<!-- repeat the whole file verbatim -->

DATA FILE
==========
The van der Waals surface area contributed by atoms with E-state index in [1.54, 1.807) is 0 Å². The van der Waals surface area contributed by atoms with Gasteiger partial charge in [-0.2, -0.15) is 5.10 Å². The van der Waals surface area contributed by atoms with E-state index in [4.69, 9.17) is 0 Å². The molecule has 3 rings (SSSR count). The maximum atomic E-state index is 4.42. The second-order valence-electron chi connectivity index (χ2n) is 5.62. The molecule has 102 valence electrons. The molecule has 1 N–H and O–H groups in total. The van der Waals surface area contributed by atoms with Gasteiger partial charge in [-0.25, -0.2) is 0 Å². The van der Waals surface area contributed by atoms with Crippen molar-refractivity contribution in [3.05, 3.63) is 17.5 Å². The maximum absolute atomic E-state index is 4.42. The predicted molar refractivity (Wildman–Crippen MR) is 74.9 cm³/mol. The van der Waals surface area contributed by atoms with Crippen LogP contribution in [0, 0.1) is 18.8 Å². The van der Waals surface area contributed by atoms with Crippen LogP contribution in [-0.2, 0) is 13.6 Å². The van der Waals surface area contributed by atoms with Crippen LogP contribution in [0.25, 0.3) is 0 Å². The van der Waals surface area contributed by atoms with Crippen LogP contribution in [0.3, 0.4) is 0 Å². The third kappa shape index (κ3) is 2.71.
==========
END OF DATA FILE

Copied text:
The van der Waals surface area contributed by atoms with E-state index in [1.54, 1.807) is 0 Å². The van der Waals surface area contributed by atoms with Gasteiger partial charge in [-0.2, -0.15) is 5.10 Å². The van der Waals surface area contributed by atoms with E-state index in [4.69, 9.17) is 0 Å². The molecule has 3 rings (SSSR count). The maximum atomic E-state index is 4.42. The second-order valence-electron chi connectivity index (χ2n) is 5.62. The molecule has 102 valence electrons. The molecule has 1 N–H and O–H groups in total. The van der Waals surface area contributed by atoms with Gasteiger partial charge in [-0.25, -0.2) is 0 Å². The van der Waals surface area contributed by atoms with Crippen molar-refractivity contribution in [3.05, 3.63) is 17.5 Å². The maximum absolute atomic E-state index is 4.42. The predicted molar refractivity (Wildman–Crippen MR) is 74.9 cm³/mol. The van der Waals surface area contributed by atoms with Crippen LogP contribution in [0, 0.1) is 18.8 Å². The van der Waals surface area contributed by atoms with Crippen LogP contribution in [-0.2, 0) is 13.6 Å². The van der Waals surface area contributed by atoms with Crippen LogP contribution in [0.25, 0.3) is 0 Å². The van der Waals surface area contributed by atoms with Crippen LogP contribution in [0.3, 0.4) is 0 Å². The third kappa shape index (κ3) is 2.71.